The Ethiopian Airlines and Lion Air crashes show eerie similarities — here are all the things they have in common

MICHAEL TEWELDE/AFP/Getty ImagesPeople stand near debris at the crash site of the Ethiopia Airlines flight in Ethiopia, on March 11, 2019.

  • Boeing has come under scrutiny after two deadly crashes involving its 737 Max 8 aircraft in five months.
  • While investigators have not released their final reports about the crashes, there appears to be a number of similarities between them.
  • The similarities include erratic flight paths and the possible involvement of plane-control software.

Boeing has come under scrutiny after two deadly crashes involving its 737 Max 8 aircraft in five months.

The first, an October 2018 crash of a Lion Air flight, killed 189 people. The second, an Ethiopian Airlines crash on March 10, killed all 157 people on board.

Many countries, including the US, China, France, and Britain, have grounded the 737 Max 8 as investigators work to determine what caused each crash. While investigators have not released their final reports, there appears to be a number of similarities between the crashes.

These are five ways in which the crashes are or appear to be similar.

Boeing declined a request for comment.

Both involved Boeing 737 Max 8s.

Each crash involved Boeing’s 737 Max 8 aircraft, which went into service in 2017. Pilots recorded at least nine complaints about the aircraft in the Federal Aviation Administration’s incident database in the months before the second crash.

Both flights crashed minutes after takeoff following erratic flight paths.

Ed Wray/Getty Images

The Lion Air flight crashed 13 minutes after takeoff, while the Ethiopian Airlines flight crashed six minutes after takeoff. Both flights displayed erratic flight patterns before they crashed, The New York Times reported.

Plane-control software may have played a role.


Investigators are looking into the possible role played in each crash by the 737 Max’s Manoeuvring Characteristics Augmentation System (MCAS), which points an aircraft’s nose downward if the plane is flying at too steep an incline.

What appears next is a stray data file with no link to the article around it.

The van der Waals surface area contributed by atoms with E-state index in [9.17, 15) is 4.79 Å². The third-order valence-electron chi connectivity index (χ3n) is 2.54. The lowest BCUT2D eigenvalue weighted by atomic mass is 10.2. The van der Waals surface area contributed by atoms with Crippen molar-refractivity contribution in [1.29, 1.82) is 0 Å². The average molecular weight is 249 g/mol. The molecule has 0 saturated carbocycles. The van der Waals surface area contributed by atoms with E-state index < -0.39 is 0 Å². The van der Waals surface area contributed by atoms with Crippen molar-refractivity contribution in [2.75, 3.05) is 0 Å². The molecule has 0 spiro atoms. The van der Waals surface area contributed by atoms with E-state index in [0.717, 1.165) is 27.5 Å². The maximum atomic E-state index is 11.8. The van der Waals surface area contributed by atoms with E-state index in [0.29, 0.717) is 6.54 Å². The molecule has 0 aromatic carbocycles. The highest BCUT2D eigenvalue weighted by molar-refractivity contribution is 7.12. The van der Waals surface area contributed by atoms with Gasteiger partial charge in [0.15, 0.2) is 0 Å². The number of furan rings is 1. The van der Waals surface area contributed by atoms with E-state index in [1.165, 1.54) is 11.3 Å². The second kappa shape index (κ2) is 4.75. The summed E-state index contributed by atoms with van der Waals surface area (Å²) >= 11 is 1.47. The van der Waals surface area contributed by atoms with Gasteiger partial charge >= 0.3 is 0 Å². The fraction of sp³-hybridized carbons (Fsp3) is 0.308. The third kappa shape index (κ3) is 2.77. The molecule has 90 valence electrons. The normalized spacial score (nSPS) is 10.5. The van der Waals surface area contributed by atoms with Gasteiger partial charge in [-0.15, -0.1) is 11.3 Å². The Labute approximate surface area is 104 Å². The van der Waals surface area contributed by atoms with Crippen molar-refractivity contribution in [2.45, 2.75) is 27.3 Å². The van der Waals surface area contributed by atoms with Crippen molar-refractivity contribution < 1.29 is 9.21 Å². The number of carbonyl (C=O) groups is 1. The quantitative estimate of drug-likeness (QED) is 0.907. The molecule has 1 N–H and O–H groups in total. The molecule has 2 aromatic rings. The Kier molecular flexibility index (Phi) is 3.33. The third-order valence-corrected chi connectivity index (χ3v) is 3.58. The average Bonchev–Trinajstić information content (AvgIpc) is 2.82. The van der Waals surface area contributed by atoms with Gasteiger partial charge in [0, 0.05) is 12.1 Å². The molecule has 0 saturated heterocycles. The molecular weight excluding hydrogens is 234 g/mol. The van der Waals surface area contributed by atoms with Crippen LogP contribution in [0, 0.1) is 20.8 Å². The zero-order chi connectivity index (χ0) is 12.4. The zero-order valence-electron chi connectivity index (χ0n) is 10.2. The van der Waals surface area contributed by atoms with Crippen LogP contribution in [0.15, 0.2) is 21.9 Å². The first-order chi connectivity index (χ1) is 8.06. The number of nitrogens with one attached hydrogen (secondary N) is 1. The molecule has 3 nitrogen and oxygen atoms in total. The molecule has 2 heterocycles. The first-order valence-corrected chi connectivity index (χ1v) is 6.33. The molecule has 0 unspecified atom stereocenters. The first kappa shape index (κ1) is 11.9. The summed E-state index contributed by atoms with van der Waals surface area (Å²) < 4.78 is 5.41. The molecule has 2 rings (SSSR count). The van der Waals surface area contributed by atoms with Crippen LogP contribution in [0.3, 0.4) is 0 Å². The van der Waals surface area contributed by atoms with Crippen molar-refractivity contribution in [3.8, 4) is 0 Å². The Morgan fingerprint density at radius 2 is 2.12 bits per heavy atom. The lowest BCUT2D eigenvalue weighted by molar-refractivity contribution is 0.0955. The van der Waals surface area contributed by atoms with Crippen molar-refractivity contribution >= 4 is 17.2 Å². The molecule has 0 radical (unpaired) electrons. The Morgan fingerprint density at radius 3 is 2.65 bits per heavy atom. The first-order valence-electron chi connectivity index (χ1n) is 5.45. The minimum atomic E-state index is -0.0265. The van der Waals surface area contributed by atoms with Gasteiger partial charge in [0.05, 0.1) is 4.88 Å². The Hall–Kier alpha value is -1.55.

Boeing installed the system on 737 Max aircraft because they feature larger engines that had to be mounted in a different way from those on prior 737 aircraft. The new engines created a tendency for 737 Max aircraft to tilt upward, which makes it more likely that they will stall in midair. The MCAS was designed to counter this tendency.

Evidence from both incidents indicates that the pilots on each flight struggled against the MCAS before their planes crashed, and speculation from observers has suggested that the sensor that causes the MCAS to point the plane downward may have activated in each case because of an error.

Stabilizer parts were found in unusual positions.

Investigators have found pieces of stabilizers from both flights in unusual positions, Reuters reported. The stabilizer piece found in the Ethiopian Airlines wreckage indicated that the plane had been set to fly downward, according to Bloomberg.

Boeing said it would release a software update after each crash.


After the Lion Air crash in October, Boeing said it would update the software for its 737 Max fleet by the end of 2018 but failed to meet that deadline, The New York Times reported. Two days after the Ethiopian Airlines crash, Boeing said the update would arrive in the following weeks.

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